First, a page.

15. BMorse

    Senior Member

    Sep 26, 2009
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    The machines I design, sort the PET from aluminum cans, and the glass (the glass is also separated by color.) all other materials are rejected by the machines.....In order to reliably sort all types of items, you will have to have a system that can differentiate each commodity type from each other.... and as for PET, there is not an actual Sensor available in the market that can specifically detect PET plastic, so you will have to employ several methods to work together to be able to pick out just the PET from other materials..... I use several different types of sensors to be able to differentiate each commodity, and my machines also keep track of the different sizes, color, material types .....
     
  16. THE_RB

    AAC Fanatic!

    Feb 11, 2008
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    Ultrasonics.
     
  17. BMorse

    Senior Member

    Sep 26, 2009
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    would detect any item in its path.... how would he differentiate between different items and materials?????
     
  18. THE_RB

    AAC Fanatic!

    Feb 11, 2008
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    He said he needed to *detect* PET bottles. Ultrasonics will do detect them, and some sorting cab be done by size.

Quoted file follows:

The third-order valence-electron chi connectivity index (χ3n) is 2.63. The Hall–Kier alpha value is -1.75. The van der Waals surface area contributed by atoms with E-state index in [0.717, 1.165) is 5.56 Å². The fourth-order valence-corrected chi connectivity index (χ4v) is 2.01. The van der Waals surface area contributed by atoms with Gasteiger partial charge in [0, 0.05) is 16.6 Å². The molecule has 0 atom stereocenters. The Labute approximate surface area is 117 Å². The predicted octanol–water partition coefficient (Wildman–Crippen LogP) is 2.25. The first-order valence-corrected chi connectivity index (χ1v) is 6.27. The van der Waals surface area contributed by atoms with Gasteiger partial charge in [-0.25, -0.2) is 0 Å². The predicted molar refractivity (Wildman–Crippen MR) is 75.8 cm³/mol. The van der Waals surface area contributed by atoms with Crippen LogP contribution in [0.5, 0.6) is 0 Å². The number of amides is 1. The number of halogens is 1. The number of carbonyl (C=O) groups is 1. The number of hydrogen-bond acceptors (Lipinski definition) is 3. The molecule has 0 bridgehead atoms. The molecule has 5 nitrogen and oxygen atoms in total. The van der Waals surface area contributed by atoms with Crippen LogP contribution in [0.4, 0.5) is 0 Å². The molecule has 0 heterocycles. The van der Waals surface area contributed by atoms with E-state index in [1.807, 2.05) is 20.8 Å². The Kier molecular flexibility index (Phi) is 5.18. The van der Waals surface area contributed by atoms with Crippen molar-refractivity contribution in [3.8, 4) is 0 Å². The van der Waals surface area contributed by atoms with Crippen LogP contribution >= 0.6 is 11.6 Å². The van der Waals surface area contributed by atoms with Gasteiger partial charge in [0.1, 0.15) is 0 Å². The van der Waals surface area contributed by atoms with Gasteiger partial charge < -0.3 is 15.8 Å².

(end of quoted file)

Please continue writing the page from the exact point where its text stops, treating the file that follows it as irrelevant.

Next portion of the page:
An additional optical sensor can detect clear/opaque, metal detectors can detect cans etc.

    I don't think any one sensor will reliably discriminate PET from all other objects on the conveyor.
     
  19. wayneh

    Expert

    Sep 9, 2010
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    The standard is the human, which uses a single (pair of) sensor(s) and a lot of signal processing power. I wonder if a video system with a "facial" recognition system tuned to PET water bottles instead of eyes and noses might do a decent job. I wonder how you could get a computer to recognize clearness? So simple for you and me.
     
  20. THE_RB

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    That's why I thought of ultrasonics. They will "detect" the clear bottle just fine. Then an optical sensor may likely fail to detect a clear bottle. Those two would get a lot accomplished especially if the conveyor system was optimised to run only one item, at a time through a bank of sensors (like a commercial sorting machine). The ultrasonics may detect size quite well too, in sorting items.

    If they just had a big conveyor full of junk and needed to spot the PET bottles in it then I think you might be right an advanced visual recognition system will do an OK job but is not trivial and not the type of thing to ask for help with on a hobby electronics forum! ;)